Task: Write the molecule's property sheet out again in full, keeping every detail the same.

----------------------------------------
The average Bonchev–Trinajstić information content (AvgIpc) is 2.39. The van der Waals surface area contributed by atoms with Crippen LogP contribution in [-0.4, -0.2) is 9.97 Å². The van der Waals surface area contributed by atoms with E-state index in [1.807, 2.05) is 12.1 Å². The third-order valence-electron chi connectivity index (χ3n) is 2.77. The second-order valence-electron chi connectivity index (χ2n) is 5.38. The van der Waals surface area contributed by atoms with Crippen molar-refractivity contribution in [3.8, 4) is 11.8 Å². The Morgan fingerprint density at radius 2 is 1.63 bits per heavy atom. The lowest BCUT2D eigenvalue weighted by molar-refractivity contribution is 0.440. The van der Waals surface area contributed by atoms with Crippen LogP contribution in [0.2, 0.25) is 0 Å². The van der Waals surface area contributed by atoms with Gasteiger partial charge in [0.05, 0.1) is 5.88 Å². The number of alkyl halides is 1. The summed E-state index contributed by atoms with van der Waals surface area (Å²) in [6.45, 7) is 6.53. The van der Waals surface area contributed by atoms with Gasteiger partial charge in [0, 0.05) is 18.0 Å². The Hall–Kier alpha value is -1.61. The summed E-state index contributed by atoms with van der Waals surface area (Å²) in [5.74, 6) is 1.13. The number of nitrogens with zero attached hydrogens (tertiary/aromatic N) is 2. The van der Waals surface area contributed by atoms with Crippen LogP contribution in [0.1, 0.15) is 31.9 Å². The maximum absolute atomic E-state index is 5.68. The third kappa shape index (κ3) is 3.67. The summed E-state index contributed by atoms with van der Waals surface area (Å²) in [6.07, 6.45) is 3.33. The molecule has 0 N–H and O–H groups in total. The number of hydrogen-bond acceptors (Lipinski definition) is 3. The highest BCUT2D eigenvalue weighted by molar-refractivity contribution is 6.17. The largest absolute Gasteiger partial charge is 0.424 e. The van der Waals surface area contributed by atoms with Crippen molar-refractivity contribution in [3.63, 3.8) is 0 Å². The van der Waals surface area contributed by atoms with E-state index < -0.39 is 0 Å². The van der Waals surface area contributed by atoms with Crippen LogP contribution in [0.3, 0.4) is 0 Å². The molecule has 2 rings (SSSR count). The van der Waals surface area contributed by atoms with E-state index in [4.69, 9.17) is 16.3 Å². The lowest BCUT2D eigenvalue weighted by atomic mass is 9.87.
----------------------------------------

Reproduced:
The average Bonchev–Trinajstić information content (AvgIpc) is 2.39. The van der Waals surface area contributed by atoms with Crippen LogP contribution in [-0.4, -0.2) is 9.97 Å². The van der Waals surface area contributed by atoms with E-state index in [1.807, 2.05) is 12.1 Å². The third-order valence-electron chi connectivity index (χ3n) is 2.77. The second-order valence-electron chi connectivity index (χ2n) is 5.38. The van der Waals surface area contributed by atoms with Crippen molar-refractivity contribution in [3.8, 4) is 11.8 Å². The Morgan fingerprint density at radius 2 is 1.63 bits per heavy atom. The lowest BCUT2D eigenvalue weighted by molar-refractivity contribution is 0.440. The van der Waals surface area contributed by atoms with Crippen LogP contribution in [0.2, 0.25) is 0 Å². The van der Waals surface area contributed by atoms with Gasteiger partial charge in [0.05, 0.1) is 5.88 Å². The number of alkyl halides is 1. The summed E-state index contributed by atoms with van der Waals surface area (Å²) in [6.45, 7) is 6.53. The van der Waals surface area contributed by atoms with Gasteiger partial charge in [0, 0.05) is 18.0 Å². The Hall–Kier alpha value is -1.61. The summed E-state index contributed by atoms with van der Waals surface area (Å²) in [5.74, 6) is 1.13. The number of nitrogens with zero attached hydrogens (tertiary/aromatic N) is 2. The van der Waals surface area contributed by atoms with Crippen LogP contribution in [0.1, 0.15) is 31.9 Å². The maximum absolute atomic E-state index is 5.68. The third kappa shape index (κ3) is 3.67. The summed E-state index contributed by atoms with van der Waals surface area (Å²) in [6.07, 6.45) is 3.33. The molecule has 0 N–H and O–H groups in total. The number of hydrogen-bond acceptors (Lipinski definition) is 3. The highest BCUT2D eigenvalue weighted by molar-refractivity contribution is 6.17. The largest absolute Gasteiger partial charge is 0.424 e. The van der Waals surface area contributed by atoms with Crippen molar-refractivity contribution in [3.63, 3.8) is 0 Å². The van der Waals surface area contributed by atoms with E-state index < -0.39 is 0 Å². The van der Waals surface area contributed by atoms with Crippen LogP contribution in [0.3, 0.4) is 0 Å². The molecule has 2 rings (SSSR count). The van der Waals surface area contributed by atoms with E-state index in [4.69, 9.17) is 16.3 Å². The lowest BCUT2D eigenvalue weighted by atomic mass is 9.87.